In light of current international interest in the Millennium Development Goals, this short report examines the suitability of one of the primary indicators being used to assess progress. Using anthropometric data on 46,784 children aged 0–35 months in seven developing countries, we show how the weight for age (underweight) indicator is problematic but not for the reasons conventionally cited. We show that the information it provides about the degree and direction of change in undernutrition over time sometimes contradicts that provided by other conventional indicators. We demonstrate the potential of an alternative indicator, the composite index of anthropometric failure (CIAF), which can be used to show the overall extent of undernutrition among children, and which provides an unequivocal statement on the direction and degree of change in undernutrition over time. Given the fundamental importance of undernutrition to child survival and health, the issues raised will be of interest to and have implications for policy makers and planners alike.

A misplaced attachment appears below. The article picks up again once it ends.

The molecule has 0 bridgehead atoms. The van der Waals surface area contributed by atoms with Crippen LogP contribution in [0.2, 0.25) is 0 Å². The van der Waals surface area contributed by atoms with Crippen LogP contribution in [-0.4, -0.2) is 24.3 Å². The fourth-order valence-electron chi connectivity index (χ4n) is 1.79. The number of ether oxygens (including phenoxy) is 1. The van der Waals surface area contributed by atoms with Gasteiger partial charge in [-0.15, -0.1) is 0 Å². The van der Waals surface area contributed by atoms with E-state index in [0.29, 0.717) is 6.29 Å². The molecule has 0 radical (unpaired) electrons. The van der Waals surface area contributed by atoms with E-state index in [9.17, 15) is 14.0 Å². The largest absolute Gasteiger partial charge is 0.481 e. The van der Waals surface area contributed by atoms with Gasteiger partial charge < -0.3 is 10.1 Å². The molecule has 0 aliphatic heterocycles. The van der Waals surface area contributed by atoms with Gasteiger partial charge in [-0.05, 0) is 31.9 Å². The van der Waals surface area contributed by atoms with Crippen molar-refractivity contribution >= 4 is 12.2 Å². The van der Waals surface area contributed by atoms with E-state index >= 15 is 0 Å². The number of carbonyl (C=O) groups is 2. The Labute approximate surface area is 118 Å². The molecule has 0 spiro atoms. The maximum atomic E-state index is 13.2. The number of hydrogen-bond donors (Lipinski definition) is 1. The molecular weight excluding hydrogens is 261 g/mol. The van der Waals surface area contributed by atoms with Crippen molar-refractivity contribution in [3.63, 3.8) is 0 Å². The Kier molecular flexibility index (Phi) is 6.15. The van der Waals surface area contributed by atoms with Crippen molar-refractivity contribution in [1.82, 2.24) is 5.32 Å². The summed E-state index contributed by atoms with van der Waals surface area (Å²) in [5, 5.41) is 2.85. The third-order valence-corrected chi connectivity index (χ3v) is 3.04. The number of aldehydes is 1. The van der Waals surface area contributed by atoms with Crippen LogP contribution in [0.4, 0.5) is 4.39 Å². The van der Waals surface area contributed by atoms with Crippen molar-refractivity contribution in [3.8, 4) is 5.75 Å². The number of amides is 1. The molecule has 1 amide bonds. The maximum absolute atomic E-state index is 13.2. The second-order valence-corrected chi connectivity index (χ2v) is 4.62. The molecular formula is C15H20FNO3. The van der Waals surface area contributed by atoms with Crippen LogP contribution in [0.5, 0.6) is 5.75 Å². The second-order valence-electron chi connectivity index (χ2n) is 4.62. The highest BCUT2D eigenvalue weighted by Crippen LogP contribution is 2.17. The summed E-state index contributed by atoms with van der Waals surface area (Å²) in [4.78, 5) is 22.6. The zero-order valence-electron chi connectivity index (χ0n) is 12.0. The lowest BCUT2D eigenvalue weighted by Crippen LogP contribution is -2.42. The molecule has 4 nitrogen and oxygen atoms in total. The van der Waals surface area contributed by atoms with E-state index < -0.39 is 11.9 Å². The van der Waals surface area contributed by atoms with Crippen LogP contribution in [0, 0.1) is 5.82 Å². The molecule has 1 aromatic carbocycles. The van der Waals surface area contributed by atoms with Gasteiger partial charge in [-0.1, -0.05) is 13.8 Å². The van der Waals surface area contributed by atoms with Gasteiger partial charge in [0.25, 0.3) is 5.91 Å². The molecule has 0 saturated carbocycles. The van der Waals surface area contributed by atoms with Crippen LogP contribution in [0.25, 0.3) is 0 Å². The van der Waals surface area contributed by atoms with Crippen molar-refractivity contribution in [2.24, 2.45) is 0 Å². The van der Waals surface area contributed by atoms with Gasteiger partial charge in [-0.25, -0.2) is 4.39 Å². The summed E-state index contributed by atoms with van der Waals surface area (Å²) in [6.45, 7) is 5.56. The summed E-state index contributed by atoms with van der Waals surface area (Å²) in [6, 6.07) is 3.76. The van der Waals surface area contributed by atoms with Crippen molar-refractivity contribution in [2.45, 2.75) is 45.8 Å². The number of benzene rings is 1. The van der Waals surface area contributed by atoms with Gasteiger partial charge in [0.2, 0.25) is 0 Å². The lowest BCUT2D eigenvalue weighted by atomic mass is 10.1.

|Translated title of the contribution||Overlooking undernutrition? Using a composite index of anthropometric failure to assess how underweight misses and misleads the assessment of undernutrition in young children|
|Pages (from-to)||1963 - 1966|
|Journal||Social Science and Medicine|
|Publication status||Published - May 2008|